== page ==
Doctors don’t re-train nearly as often as pilots do. And when they do, the learning experience is generally on an actual patient. Dr. Dawson has the patient in mind as he drives to bring learning through simulation into the medical profession. Why shouldn’t doctors, nurses, first responders and military medics train on sophisticated simulators, too, so they can learn without injuring a patient?
Practice on silicon, not patients.
“The practice-on-the-patient system worked for centuries but we are at a critical tipping point in healthcare education, where revolutions in computational mathematics, engineering and education are giving us more options,” Dr. Dawson said. “We must adopt learning techniques through simulation.”
Dr. Dawson and his team began their work in simulation at the request of the Army, which wanted better training techniques for its doctors and medics. The SimGroup is dedicated to enhancing patient safety by creating the most appropriate training system for the learner’s level of experience and knowledge. These simulators require understanding of physiology, computer science, physics and math. One institution that saw its potential was CIMIT, which provided grants for the early work. In recent years the Department of Defense has funded much of Dr. Dawson’s research. Top military medical officials want the best care possible for soldiers, and they are looking to his lab to help provide it.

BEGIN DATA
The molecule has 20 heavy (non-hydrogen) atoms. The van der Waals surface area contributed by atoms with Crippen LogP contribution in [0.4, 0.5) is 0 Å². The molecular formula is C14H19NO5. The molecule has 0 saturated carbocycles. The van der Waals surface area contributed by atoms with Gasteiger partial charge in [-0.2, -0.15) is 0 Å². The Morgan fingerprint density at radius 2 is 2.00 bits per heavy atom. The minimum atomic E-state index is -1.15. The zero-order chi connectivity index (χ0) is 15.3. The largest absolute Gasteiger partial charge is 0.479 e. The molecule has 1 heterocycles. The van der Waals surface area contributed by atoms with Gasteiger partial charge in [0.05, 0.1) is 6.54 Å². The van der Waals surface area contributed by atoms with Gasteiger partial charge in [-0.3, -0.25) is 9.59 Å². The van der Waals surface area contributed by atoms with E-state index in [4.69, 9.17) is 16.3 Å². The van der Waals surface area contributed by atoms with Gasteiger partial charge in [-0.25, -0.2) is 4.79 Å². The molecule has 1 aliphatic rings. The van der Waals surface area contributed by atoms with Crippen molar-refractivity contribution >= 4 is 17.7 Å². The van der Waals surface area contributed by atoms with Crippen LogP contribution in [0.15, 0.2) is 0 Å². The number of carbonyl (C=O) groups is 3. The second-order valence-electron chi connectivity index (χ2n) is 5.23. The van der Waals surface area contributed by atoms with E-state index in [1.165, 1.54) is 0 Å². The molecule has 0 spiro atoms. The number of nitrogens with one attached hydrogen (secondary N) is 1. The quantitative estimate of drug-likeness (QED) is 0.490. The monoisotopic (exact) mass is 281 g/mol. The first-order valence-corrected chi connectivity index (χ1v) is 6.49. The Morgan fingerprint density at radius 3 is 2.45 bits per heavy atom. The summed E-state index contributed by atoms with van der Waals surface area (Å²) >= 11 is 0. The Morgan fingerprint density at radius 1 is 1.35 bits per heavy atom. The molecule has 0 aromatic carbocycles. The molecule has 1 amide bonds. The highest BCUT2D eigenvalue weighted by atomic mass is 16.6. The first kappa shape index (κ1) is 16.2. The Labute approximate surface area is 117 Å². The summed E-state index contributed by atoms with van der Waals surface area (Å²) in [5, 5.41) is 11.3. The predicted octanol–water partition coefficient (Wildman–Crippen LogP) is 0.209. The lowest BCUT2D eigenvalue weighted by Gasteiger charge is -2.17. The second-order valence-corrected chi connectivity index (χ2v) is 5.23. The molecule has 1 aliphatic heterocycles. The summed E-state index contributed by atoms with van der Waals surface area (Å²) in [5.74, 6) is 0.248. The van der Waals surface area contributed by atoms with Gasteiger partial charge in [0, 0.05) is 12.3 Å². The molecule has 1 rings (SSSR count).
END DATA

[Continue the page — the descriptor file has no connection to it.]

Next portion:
The team got its start working to develop a physiologically realistic mannequin for training first responders to perform chest tube insertion and prevent a leading cause of trauma deaths. It has also developed a system to teach surgeons laparoscopic skills. And today, they are integrating all the skills and knowledge of earlier simulation systems as the team develops an interactive, autonomous full-body trauma casualty system to provide realistic training for army medics and civilian first responders.